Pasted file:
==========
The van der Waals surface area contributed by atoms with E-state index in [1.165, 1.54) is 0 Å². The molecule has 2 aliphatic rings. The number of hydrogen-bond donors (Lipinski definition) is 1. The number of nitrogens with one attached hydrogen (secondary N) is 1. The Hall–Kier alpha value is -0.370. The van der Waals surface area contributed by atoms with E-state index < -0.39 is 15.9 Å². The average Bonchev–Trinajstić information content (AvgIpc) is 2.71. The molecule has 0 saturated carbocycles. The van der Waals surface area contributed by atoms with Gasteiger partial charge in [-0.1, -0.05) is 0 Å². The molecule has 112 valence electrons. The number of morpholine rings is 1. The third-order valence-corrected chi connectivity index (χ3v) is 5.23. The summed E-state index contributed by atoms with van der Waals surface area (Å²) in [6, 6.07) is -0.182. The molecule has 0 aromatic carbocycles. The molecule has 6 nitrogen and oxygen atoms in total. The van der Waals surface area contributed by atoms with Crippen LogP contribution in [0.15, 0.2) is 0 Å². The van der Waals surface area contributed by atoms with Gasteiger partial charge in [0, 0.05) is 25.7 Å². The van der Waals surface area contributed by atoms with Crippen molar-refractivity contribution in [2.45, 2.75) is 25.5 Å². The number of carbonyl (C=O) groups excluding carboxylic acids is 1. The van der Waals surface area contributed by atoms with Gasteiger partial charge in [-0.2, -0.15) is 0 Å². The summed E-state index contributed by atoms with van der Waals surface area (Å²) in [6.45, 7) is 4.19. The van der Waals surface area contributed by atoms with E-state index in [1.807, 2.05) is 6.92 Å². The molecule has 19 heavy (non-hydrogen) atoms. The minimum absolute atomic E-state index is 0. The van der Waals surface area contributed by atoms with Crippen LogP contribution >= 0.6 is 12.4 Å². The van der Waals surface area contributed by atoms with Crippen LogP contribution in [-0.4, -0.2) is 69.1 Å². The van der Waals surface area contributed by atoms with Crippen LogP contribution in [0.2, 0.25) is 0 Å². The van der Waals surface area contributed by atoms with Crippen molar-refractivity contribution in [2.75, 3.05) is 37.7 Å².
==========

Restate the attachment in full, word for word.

The van der Waals surface area contributed by atoms with E-state index in [1.165, 1.54) is 0 Å². The molecule has 2 aliphatic rings. The number of hydrogen-bond donors (Lipinski definition) is 1. The number of nitrogens with one attached hydrogen (secondary N) is 1. The Hall–Kier alpha value is -0.370. The van der Waals surface area contributed by atoms with E-state index < -0.39 is 15.9 Å². The average Bonchev–Trinajstić information content (AvgIpc) is 2.71. The molecule has 0 saturated carbocycles. The van der Waals surface area contributed by atoms with Gasteiger partial charge in [-0.1, -0.05) is 0 Å². The molecule has 112 valence electrons. The number of morpholine rings is 1. The third-order valence-corrected chi connectivity index (χ3v) is 5.23. The summed E-state index contributed by atoms with van der Waals surface area (Å²) in [6, 6.07) is -0.182. The molecule has 0 aromatic carbocycles. The molecule has 6 nitrogen and oxygen atoms in total. The van der Waals surface area contributed by atoms with Crippen LogP contribution in [0.15, 0.2) is 0 Å². The van der Waals surface area contributed by atoms with Gasteiger partial charge in [0, 0.05) is 25.7 Å². The van der Waals surface area contributed by atoms with Crippen molar-refractivity contribution in [2.45, 2.75) is 25.5 Å². The number of carbonyl (C=O) groups excluding carboxylic acids is 1. The van der Waals surface area contributed by atoms with Gasteiger partial charge in [-0.2, -0.15) is 0 Å². The summed E-state index contributed by atoms with van der Waals surface area (Å²) in [6.45, 7) is 4.19. The van der Waals surface area contributed by atoms with E-state index in [1.807, 2.05) is 6.92 Å². The molecule has 19 heavy (non-hydrogen) atoms. The minimum absolute atomic E-state index is 0. The van der Waals surface area contributed by atoms with Crippen LogP contribution >= 0.6 is 12.4 Å². The van der Waals surface area contributed by atoms with Crippen LogP contribution in [-0.4, -0.2) is 69.1 Å². The van der Waals surface area contributed by atoms with Crippen LogP contribution in [0.2, 0.25) is 0 Å². The van der Waals surface area contributed by atoms with Crippen molar-refractivity contribution in [2.75, 3.05) is 37.7 Å².